Tuesday, October 5, 2010

lady GAGa?

On August 1, 1981, MTV launched by airing it’s first video “Video Killed the Radio Star” by The Buggles. This seminal moment is widely heralded as a prophetic statement. Indeed, MTV did ‘kill’ the radio star with the next 29 years (and foreseeable future) of broadcasting that focused less and less on music to the point where Heidi & Spencer are the new Sid & Nancy. The reality of MTV’s responsibility in the change of popular music is undeniable and ubiquitous. But, is it something to be looked at with such disdain? Let me get to the point by digressing…

My original idea for this post was to lambaste Lady GaGa for the pop icon she has become. She is the neo-MTV incarnate. She is focused on image over music, controversial, exceedingly sexualized, and a white female (see: Madonna, Britney Spears, Christina Aguilera, Pink). Her music is lyrically simple with fuzz filled synth leads whose timbre and rhythm are not much different than those in Heaven by DJ Sammy – a song popularized by Dance Dance Revolution and Europop discotheques. Listen to the chorus of “Heaven” and then the chorus of “Bad Romance” and you will see the similarities. (I want to clarify that I am saying similarities not sameness). Part of what gives Lady GaGa her wide appeal is her ability to constantly change how she is seen and not how she is heard, musically. And in this day and age of social networking and wifi, that can happen between albums, between songs, hell, even between bathroom visits. One day she can be wearing a bunch of Kermit the frogs, flipping the bird to Mets fans the next (who wouldn’t?), and then eating it on the pavement because of her two foot heels. I wanted this to be my reason for not liking Ms. GaGa, she is an exhibitionist in which music is a consequence of, and not the reason for, her fame. Yet, the more I got to thinking about it I realized it really is just the natural progression of music.

Let’s continue digressing, as Inception taught us “We have to go deeper…”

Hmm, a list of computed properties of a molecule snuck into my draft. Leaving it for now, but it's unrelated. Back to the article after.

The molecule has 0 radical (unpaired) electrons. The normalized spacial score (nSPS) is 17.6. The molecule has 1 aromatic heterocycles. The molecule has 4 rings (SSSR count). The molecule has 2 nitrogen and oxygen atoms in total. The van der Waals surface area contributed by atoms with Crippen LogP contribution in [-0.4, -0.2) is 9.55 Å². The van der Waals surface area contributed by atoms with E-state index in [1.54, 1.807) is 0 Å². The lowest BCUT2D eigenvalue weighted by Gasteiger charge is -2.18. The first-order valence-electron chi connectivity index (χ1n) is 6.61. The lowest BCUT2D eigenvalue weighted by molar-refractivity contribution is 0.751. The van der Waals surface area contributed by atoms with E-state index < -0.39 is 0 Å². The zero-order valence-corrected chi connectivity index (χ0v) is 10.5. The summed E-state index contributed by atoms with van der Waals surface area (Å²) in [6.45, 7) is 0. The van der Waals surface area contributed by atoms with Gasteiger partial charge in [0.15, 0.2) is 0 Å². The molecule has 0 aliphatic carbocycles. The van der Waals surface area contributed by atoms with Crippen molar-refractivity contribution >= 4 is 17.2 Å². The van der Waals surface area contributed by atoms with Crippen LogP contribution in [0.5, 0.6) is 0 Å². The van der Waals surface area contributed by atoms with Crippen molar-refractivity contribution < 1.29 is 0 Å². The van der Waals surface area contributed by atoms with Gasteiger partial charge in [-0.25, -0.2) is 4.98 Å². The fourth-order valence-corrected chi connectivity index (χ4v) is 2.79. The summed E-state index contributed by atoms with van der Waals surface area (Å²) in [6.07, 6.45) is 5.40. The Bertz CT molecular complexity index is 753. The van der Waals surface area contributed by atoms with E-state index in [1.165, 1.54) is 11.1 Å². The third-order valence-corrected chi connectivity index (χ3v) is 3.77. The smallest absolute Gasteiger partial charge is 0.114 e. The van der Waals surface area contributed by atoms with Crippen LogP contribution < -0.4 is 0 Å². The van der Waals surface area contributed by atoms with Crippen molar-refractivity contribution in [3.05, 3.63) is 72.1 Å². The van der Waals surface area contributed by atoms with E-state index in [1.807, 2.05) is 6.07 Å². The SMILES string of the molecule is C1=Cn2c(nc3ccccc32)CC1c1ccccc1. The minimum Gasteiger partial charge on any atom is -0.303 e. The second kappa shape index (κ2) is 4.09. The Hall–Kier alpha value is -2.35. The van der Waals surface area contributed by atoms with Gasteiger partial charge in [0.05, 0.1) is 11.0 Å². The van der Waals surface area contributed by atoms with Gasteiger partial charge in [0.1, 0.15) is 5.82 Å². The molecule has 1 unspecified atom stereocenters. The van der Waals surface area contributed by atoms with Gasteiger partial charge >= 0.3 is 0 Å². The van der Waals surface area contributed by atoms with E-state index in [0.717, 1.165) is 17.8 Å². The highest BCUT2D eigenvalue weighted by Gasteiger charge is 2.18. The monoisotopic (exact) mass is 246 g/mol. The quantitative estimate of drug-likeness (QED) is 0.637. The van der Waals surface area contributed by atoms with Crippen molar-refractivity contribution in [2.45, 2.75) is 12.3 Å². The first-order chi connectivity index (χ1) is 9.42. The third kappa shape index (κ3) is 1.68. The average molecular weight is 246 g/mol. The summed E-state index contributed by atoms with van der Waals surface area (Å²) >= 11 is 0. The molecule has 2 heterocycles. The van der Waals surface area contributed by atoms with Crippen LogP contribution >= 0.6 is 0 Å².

To simplify matters, let’s say that the roots of modern pop music started in the 50’s with Elvis Presley. Elvis was the original Madonna, Marilyn Manson, and, yes, Lady GaGa. His performances and persona were secondary to his music. (99% of which he didn’t write. Another foundation of modern pop music). What do we think of when we think of Elvis Presley? We think of Elvis not being allowed to be shown below the waist because of his gyrations, the synchronized “Jailhouse Rock” dance, and him getting fat in Vegas and dying on a toilet. These are the reasons over 600,000 people visit Graceland every year. Elvis Presley is not a musician, he is an icon. We could do this same exercise for other famous icons such as David Bowie, Michael Jackson and Prince (aka O(+>) just to name a few (although all of them wrote their own music). But to be fair, there is another side to this coin.

There are those musicians who go out of their way to prove that music is more important to them than any image. Think Pearl Jam, Led Zeppelin, Dr. Dre, etc. Sure, Pearl Jam wore plaid, Led Zeppelin used to spank groupies with mud sharks and Dr. Dre, well, just trust him… he’s a doctor. But their lack of focus on image is an image in and of itself. It’s how we remember them outside of their music. Devotees of the classic school of rock will preach night and day to you about how their beloved and pseudo-deified rockers (i.e. Led Zep, The Who, Black Sabbath) were all about the music (Hot Topic says the same thing). And these fans, who like to act like they grew up with the bands, are right, they were all about the music. But that’s still an image. We still recognize the aura of Led Zeppelin just as easily as we know the aura of Lady GaGa.